Minimization, Denial, and Amnesia

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I’m writing this time about three defenses that protect us from overwhelming feelings. It isn’t only people who have endured extreme trauma as children or who are dissociative who employ these defenses; everybody does. It’s a matter how often they are used and how much they interfere with making good choices in life.

Sometimes people assume that defenses are “bad.” They aren’t good or bad; they are simply protective, Ask any one of us if it is agonizing to freak out all the time and you will get an earful. Luckily defenses smooth things out and calm things down so that there is less suffering over-all. But they can also be used to damp down feelings about situations that are dangerous, and, while it might feel better in the moment, it increases suffering in the long run. So are defenses good or bad? Like so many other things, it all depends.

These three defenses are related. I’ll start with the mildest one.

Minimization is down-playing the importance of something, either consciously or unconsciously, either to oneself or to others. “I was only five miles over the speed limit.” (Actually, it was twenty-five.) I wasn’t drunk last night – I only had three drinks. (Three drinks in an hour can get you pretty drunk.) “Don’t worry about me – I’m fine.” (Well, actually, I am feeling a little bit bad about…”)

If minimization is unconscious, it’s harder to break through than if it is conscious, and it’s almost impossible to do it alone. How can you know something you don’t know? Unless, of course, you have an alter who does know and who can tell you in such a way that you are able to listen.

Denial is more robust than minimization. Denial means you believe something that isn’t true. “We weren’t poor as children. We always had food on the table.” But the kids’ clothes were worn-out hand-me-downs, the electricity often was turned off, and, during the last week of the month, dinner was usually spaghetti or rice and beans, if that. Believing a fantasy allows you to hold your head high.

Denial can be deep-seated. I once worked with an alcoholic who believed with all sincerity that beer did not contain alcohol. Showing him the label with the percentage of alcohol clearly marked just elicited the response, “Oh, that’s only a marketing ploy.” If he didn’t believe it, he was doing a great job of irritating me.

Denial, by definition, is unconscious. If you know you are denying something, you aren’t in denial; you are lying to yourself. You may half believe your lie, but you half don’t. The truth of the matter is buried in the unconscious. Why? Because it is too unbearable to face, at least for now. Maybe later in life, when you have more resources, you will be able to come to grips with the issue, but not right now.

Amnesia is the strongest of these three defenses. It’s as if a fifty-foot high ten-feet deep stone wall has been erected around things that would be totally overwhelming if conscious. We think of amnesiac barriers as existing between alters to keep them apart. Imagine for a moment that the whole system has one mind. The system believes that if those alters were in contact it with each other would be extremely dangerous for everybody in the system. So the alters must stay apart, and the information they have must not be communicated.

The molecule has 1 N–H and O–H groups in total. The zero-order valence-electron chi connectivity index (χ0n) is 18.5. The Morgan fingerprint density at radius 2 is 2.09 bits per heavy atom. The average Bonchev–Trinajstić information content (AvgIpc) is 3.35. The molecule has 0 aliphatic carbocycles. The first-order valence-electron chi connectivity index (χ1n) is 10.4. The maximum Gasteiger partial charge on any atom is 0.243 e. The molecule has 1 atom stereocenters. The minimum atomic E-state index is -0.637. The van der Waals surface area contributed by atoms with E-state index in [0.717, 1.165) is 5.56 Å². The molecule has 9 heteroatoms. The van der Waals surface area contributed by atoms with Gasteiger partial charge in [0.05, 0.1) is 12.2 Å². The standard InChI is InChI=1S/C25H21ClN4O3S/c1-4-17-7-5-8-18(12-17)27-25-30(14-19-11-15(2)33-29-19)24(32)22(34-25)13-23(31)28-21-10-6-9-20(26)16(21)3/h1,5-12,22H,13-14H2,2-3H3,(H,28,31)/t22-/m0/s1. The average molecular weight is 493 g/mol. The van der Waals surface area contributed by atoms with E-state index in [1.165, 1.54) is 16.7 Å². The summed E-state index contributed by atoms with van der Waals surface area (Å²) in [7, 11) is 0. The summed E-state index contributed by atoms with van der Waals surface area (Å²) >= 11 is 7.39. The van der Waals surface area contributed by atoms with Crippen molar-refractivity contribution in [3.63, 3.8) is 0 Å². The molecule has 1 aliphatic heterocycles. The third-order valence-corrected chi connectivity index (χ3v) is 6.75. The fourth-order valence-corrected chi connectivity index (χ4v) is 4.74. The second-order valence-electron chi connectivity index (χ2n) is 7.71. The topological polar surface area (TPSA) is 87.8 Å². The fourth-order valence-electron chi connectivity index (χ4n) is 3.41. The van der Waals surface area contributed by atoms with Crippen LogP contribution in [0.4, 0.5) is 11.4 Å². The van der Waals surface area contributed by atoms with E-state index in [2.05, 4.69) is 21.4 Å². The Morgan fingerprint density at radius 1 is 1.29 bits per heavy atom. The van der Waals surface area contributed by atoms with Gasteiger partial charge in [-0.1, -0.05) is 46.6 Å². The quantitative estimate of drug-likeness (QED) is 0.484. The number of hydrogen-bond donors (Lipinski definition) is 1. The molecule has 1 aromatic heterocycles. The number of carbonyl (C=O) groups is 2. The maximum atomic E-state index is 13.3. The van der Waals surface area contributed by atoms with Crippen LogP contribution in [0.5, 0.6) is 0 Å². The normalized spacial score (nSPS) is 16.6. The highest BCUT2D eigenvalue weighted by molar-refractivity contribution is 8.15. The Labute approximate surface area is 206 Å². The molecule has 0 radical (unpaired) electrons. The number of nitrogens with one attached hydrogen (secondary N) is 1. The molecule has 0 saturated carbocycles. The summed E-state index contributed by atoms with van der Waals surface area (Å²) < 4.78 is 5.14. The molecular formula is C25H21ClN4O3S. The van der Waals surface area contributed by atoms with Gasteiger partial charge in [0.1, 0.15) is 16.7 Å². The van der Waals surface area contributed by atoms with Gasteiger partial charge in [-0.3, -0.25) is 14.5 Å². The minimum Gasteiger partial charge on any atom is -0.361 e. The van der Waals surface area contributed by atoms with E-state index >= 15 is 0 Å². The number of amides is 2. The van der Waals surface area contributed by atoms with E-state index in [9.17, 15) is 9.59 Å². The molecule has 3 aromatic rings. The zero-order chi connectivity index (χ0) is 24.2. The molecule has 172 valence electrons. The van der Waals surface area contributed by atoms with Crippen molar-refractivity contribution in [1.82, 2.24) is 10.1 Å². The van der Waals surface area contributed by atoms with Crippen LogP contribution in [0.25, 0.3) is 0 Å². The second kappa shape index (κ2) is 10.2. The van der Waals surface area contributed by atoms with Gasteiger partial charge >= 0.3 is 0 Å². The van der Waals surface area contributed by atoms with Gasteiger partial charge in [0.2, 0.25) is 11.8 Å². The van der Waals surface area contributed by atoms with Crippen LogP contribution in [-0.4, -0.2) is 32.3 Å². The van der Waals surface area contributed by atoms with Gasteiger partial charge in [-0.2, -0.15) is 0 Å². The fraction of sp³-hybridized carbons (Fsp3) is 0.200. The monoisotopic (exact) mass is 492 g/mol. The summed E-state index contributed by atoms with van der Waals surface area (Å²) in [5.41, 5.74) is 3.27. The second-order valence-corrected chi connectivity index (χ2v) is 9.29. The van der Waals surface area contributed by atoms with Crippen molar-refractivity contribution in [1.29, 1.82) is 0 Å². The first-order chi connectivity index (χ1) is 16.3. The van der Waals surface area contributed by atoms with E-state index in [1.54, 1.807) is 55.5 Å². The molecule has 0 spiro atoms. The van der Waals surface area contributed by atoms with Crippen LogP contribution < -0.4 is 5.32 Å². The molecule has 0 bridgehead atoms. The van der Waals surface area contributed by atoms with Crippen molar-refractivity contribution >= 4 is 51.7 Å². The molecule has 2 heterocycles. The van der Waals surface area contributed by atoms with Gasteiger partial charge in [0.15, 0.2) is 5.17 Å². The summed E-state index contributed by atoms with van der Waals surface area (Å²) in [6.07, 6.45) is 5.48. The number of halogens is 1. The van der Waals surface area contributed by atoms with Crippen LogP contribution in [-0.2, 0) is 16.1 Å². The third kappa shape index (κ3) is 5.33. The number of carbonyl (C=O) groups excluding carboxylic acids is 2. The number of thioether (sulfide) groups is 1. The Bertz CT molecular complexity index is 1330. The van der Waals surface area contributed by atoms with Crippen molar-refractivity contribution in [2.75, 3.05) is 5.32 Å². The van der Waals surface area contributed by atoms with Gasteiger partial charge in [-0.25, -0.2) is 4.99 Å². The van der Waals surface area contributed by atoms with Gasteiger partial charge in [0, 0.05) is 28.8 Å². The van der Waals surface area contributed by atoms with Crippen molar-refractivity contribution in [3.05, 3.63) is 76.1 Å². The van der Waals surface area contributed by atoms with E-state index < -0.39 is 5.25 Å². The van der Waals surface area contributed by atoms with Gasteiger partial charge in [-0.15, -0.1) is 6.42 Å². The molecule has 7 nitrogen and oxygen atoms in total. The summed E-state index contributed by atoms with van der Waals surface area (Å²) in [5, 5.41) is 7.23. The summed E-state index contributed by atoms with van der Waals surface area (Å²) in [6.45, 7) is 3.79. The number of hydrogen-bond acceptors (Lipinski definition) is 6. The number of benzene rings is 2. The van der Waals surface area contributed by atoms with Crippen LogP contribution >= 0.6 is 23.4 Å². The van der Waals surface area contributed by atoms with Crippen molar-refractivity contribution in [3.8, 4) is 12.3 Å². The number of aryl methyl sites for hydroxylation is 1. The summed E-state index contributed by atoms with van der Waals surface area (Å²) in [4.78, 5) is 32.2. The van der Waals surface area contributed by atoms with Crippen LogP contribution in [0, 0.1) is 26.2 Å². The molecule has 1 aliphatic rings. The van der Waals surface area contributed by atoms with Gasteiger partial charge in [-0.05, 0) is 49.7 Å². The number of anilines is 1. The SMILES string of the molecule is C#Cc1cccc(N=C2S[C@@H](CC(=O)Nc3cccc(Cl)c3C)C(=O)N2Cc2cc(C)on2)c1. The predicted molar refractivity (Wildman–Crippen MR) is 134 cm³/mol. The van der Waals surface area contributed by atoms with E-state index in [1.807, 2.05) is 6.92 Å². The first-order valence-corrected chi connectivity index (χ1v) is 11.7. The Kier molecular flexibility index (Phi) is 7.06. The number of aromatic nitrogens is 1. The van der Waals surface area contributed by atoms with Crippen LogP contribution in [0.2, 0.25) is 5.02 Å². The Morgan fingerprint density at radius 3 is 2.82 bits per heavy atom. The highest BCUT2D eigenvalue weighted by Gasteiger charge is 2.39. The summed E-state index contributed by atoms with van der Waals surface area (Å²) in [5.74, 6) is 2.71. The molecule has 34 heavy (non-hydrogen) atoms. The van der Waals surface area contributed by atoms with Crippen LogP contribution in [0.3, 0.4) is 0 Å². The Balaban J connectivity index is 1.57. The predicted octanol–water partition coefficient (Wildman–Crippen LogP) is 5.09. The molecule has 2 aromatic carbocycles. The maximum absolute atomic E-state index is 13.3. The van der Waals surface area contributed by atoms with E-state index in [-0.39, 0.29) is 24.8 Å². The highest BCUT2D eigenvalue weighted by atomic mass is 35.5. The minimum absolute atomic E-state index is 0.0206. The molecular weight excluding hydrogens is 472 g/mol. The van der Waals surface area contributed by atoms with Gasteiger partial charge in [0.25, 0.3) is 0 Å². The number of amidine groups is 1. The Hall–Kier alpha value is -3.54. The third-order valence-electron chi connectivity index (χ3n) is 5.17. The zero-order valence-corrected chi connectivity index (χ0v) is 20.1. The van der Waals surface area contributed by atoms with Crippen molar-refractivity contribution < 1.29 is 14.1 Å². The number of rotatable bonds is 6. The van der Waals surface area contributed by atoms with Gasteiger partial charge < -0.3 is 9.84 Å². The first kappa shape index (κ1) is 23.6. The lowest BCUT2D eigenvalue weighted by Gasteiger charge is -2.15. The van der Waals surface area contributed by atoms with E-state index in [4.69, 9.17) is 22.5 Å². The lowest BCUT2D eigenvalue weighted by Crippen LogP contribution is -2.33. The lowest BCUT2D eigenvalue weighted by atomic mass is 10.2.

As I said earlier, people who are not multiple can also have amnesia. A study was done where girls who had been sexually assaulted as teens were identified through hospital records and interviewed a few years later. Most did not remember either being assaulted or going to the hospital. (Wish I could remember the reference.) Some probably were dissociative to begin with, but undoubtedly many were not.

I believe that the phenomenon of amnesia for traumatic events in non-multiple people is less studied than in dissociative people. Perhaps I just am not up on the literature about people who aren’t like me! I don’t remember any explanation of why some women forgot their trauma and others didn’t. That would make a fascinating piece of research.

When it comes to survivors of ritual abuse or other forms of severe trauma, it’s intuitively easy to understand why intense pain and terror inflicted in a group setting before the age of six is bound to produce amnesia. If that weren’t enough, many of us have remembered hypnotic sessions when we were repeatedly told to forget and never remember. And many of us were manipulated to have only certain alters know certain things, and those alters were programmed to appear on command of the handlers. It’s little wonder out amnesia is so hard to overcome.

One personal thought. I do not seem to “lose time” in the sense that there is a gap in my consciousness. It’s not like being under anesthesia or in a an alcoholic black-out.  I don’t lose information instantaneously; the information doesn’t disappear like snow on the water. My memories fade out with time. Sometimes it takes hours, something months. The result is that there is precious little in my long-term memory.

I believe that I was taught so well not to remember that my mind was molded to forget things. The hypnotic command to forget is no longer confined to dangerous things; it applies to almost everything. It’s annoying to me and everybody around me, but there is little I can do except find work-arounds. For example, my keys are tied to my purse, and my purse is a vivid color that is nothing like anything else in my environment. It takes a lot of effort to think of ways around my forgetfulness, but when I figure things out, life does get simpler.


Upcoming Holidays

Note: Additional information on the following holidays is available at:
August Ritual Dates
Fall Equinox

7/16 Full moon
7/16 – 7/17 Partial lunar eclipse. Visible in South America, Africa, most of Europe and Asia, Australia, and New Zealand.